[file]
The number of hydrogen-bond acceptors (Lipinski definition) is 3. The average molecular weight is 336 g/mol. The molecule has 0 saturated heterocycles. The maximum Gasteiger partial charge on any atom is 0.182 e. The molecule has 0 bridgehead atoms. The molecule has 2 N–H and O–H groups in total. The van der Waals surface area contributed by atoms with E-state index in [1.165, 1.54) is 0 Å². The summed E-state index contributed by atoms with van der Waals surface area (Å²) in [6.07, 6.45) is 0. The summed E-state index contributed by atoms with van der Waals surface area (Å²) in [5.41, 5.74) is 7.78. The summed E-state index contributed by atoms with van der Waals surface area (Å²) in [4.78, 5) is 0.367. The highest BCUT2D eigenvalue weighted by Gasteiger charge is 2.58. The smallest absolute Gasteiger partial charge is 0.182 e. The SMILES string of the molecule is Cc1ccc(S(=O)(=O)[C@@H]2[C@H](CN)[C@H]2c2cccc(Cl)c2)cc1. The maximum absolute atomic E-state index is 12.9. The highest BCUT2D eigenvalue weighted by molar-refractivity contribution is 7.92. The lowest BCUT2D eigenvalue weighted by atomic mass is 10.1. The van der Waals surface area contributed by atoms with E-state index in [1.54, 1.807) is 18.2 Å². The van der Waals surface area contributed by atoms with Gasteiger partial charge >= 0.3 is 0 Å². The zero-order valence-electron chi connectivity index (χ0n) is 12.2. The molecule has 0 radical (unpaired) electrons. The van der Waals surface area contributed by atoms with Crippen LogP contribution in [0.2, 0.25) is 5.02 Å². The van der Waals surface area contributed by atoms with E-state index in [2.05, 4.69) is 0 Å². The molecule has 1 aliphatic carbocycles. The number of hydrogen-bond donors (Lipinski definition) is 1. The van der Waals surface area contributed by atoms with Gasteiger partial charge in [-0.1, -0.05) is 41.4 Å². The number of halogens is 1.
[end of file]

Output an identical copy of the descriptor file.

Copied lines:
The number of hydrogen-bond acceptors (Lipinski definition) is 3. The average molecular weight is 336 g/mol. The molecule has 0 saturated heterocycles. The maximum Gasteiger partial charge on any atom is 0.182 e. The molecule has 0 bridgehead atoms. The molecule has 2 N–H and O–H groups in total. The van der Waals surface area contributed by atoms with E-state index in [1.165, 1.54) is 0 Å². The summed E-state index contributed by atoms with van der Waals surface area (Å²) in [6.07, 6.45) is 0. The summed E-state index contributed by atoms with van der Waals surface area (Å²) in [5.41, 5.74) is 7.78. The summed E-state index contributed by atoms with van der Waals surface area (Å²) in [4.78, 5) is 0.367. The highest BCUT2D eigenvalue weighted by Gasteiger charge is 2.58. The smallest absolute Gasteiger partial charge is 0.182 e. The SMILES string of the molecule is Cc1ccc(S(=O)(=O)[C@@H]2[C@H](CN)[C@H]2c2cccc(Cl)c2)cc1. The maximum absolute atomic E-state index is 12.9. The highest BCUT2D eigenvalue weighted by molar-refractivity contribution is 7.92. The lowest BCUT2D eigenvalue weighted by atomic mass is 10.1. The van der Waals surface area contributed by atoms with E-state index in [1.54, 1.807) is 18.2 Å². The van der Waals surface area contributed by atoms with Gasteiger partial charge >= 0.3 is 0 Å². The zero-order valence-electron chi connectivity index (χ0n) is 12.2. The molecule has 0 radical (unpaired) electrons. The van der Waals surface area contributed by atoms with Crippen LogP contribution in [0.2, 0.25) is 5.02 Å². The van der Waals surface area contributed by atoms with E-state index in [2.05, 4.69) is 0 Å². The molecule has 1 aliphatic carbocycles. The number of hydrogen-bond donors (Lipinski definition) is 1. The van der Waals surface area contributed by atoms with Gasteiger partial charge in [-0.1, -0.05) is 41.4 Å². The number of halogens is 1.